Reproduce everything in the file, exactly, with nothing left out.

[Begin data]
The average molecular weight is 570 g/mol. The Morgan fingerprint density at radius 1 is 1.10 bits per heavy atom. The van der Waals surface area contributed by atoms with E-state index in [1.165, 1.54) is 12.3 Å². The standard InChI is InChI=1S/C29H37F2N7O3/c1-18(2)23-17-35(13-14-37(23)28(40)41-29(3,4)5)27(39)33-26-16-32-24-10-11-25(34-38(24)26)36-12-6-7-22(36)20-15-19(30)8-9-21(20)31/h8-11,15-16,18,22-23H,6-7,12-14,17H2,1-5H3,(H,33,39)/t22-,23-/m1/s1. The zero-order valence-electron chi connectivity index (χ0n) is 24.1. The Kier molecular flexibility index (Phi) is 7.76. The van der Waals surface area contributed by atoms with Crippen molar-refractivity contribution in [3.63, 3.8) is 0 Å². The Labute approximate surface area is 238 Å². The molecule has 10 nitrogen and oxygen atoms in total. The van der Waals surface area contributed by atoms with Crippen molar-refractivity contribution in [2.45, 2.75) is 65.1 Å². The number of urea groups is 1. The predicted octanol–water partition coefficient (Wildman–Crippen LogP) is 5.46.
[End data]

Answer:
The average molecular weight is 570 g/mol. The Morgan fingerprint density at radius 1 is 1.10 bits per heavy atom. The van der Waals surface area contributed by atoms with E-state index in [1.165, 1.54) is 12.3 Å². The standard InChI is InChI=1S/C29H37F2N7O3/c1-18(2)23-17-35(13-14-37(23)28(40)41-29(3,4)5)27(39)33-26-16-32-24-10-11-25(34-38(24)26)36-12-6-7-22(36)20-15-19(30)8-9-21(20)31/h8-11,15-16,18,22-23H,6-7,12-14,17H2,1-5H3,(H,33,39)/t22-,23-/m1/s1. The zero-order valence-electron chi connectivity index (χ0n) is 24.1. The Kier molecular flexibility index (Phi) is 7.76. The van der Waals surface area contributed by atoms with Crippen molar-refractivity contribution in [3.63, 3.8) is 0 Å². The Labute approximate surface area is 238 Å². The molecule has 10 nitrogen and oxygen atoms in total. The van der Waals surface area contributed by atoms with Crippen molar-refractivity contribution in [2.45, 2.75) is 65.1 Å². The number of urea groups is 1. The predicted octanol–water partition coefficient (Wildman–Crippen LogP) is 5.46.